Ollie’s calm demeanor and sweet personality helps patients relax during his visits.

She hugs me so tight I can barely breathe. She’s telling the pack how much she misses her dog back home, and how much it means to be able to cuddle with me today. I wonder what that dog looks and smells like, but she leaves the room, and someone else comes in.

This human is someone I recognize from before. She seems much happier now and is smiling today. Was it my unconditional love and nonjudgmental self that helped in this change? I like to think so, and I think my pack would agree. Visiting with these humans makes me happy, and I hope there will be treats at the end.

I go from the couch to the cold floor to stretch my legs. As I yawn during my stretch, the humans get so excited. I don’t understand why or what I did, but Mom gives me some ice chips to enjoy. This keeps me hydrated during my visit plus it doesn’t distract me from my work.

Luckily, the next human wants to visit with me down here on the floor. It’s rare when humans sit on the floor with me, but now they’re at my height. I’ve been working so hard, and I’ll see if she’ll go for the belly rub first. Wait, what in the world? She’s nuzzling my neck and smelling my ears. Well, this is new from a human here. She tells my pack that getting a good dose of doggy smell just made her whole month. To each his own, but who knew I had such a paws-itive effect on these humans?

My Love Helps These People

I’m ready to go. Working with humans is exhausting. We give out what Mom calls “my calling card” as a souvenir and say goodbye.

We move to a different unit. At the nurses’ station, where lots of people gather, it turns into a mob scene when they see me. Boy, they must really like seeing me today. But the best part of today was someone had pizza for lunch, and it smelled so good.

Ollie getting spoiled by nurses in the surgical unit.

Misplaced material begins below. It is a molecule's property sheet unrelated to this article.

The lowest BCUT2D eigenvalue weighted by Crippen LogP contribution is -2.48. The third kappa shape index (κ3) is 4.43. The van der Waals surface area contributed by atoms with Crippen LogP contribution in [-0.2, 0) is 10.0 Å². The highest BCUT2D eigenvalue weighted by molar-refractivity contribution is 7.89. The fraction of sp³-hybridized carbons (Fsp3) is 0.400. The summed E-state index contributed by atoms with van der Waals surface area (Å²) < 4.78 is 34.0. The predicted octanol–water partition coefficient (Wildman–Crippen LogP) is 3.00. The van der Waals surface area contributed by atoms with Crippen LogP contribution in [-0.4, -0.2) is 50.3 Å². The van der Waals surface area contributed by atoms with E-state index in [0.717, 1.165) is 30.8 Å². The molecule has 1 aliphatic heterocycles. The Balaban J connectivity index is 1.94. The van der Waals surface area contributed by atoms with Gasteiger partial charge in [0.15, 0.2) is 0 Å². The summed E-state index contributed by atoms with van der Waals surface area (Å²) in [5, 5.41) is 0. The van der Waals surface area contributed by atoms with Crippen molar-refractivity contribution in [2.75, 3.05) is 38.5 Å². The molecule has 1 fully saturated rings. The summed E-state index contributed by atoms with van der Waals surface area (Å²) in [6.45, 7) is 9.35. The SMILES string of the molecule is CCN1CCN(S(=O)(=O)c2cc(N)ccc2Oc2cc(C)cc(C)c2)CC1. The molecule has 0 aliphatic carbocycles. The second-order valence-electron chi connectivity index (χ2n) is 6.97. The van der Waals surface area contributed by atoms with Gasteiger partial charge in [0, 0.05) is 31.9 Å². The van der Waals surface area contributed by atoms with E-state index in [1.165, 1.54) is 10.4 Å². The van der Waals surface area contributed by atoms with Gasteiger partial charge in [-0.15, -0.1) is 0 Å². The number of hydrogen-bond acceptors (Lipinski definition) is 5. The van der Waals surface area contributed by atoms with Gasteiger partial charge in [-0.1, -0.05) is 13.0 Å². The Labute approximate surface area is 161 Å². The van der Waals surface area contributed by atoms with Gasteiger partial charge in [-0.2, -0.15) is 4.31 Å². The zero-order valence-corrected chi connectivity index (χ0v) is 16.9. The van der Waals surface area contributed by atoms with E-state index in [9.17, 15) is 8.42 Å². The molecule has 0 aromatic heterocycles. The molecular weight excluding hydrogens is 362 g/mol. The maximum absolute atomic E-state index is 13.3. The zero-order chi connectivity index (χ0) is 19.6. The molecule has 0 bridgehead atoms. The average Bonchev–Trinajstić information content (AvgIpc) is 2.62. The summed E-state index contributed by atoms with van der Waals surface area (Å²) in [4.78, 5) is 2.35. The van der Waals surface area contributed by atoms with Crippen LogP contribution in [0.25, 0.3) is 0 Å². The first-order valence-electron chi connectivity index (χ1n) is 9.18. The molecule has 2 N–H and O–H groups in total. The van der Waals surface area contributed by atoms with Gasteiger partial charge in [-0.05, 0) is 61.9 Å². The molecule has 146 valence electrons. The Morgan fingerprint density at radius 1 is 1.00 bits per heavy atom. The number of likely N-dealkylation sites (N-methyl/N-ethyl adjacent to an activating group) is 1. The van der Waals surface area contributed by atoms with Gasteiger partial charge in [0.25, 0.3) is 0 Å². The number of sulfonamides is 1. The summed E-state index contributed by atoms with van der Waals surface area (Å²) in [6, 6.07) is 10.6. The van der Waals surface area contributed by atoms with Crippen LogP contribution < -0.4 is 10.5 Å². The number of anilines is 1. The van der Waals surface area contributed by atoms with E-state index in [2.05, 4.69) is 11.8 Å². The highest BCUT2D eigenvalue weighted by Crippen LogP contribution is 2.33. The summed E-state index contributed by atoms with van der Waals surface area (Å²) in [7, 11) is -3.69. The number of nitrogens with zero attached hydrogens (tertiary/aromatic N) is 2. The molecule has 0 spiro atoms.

Nurses take a quick break and rush to love on Ollie when he stops by.

A tall human in a big white coat, similar to what my vet wears, asks if we can visit someone who seems depressed. As this human is petting me, I can feel his mood improving. He is telling a story about how comforting the therapy dogs were at the end of a long day when he was repairing a place called Ground Zero. He is so grateful we stopped by, I’m able to take his mind off his problems. Little old me is a very hard worker.

Down the hall, we walk into a room that has that big bed on wheels. I also smell peanut butter on the food tray. It’s like these humans knew I was coming today. This person looks a little pale, but I can sense she is a dog lover. I am allowed to jump up on the bed, so I do, being careful not to pull out any tubes or wires.

As I lay next to her body, she tells Mom about her four rescue dogs she hasn’t seen since she’s been sick. I can tell petting me makes her long for her pack, but I’m glad I can fill in since they can’t visit her here. We stay in her room for a few more minutes as she falls asleep. I know she had happy dreams with me by her side.

My Hard Work Deserves A Reward

Ollie after working hard
Ollie is proud to be a part of the UVA team and help healing patients.

My job is done today. When we go back downstairs to check out, I have not forgotten the treat jar next to the computer, and I’m hoping Mom didn’t either. I’ll sit in front of it and not leave until I get my cookies.

As we leave, I go to find the right spot of grass and mark my territory since I know other dogs will be visiting later. If the weather is nice, I may get to walk by the big trees and chase some squirrels. But the best reward comes afterwards, when Mom takes me to get my very own hamburger, hot dog or vanilla ice cream pup-cup. Yes, I am one lucky boy and a great therapy dog.

Now to go home and rest. I’ll be ready again next week to help the humans who are sad or sick.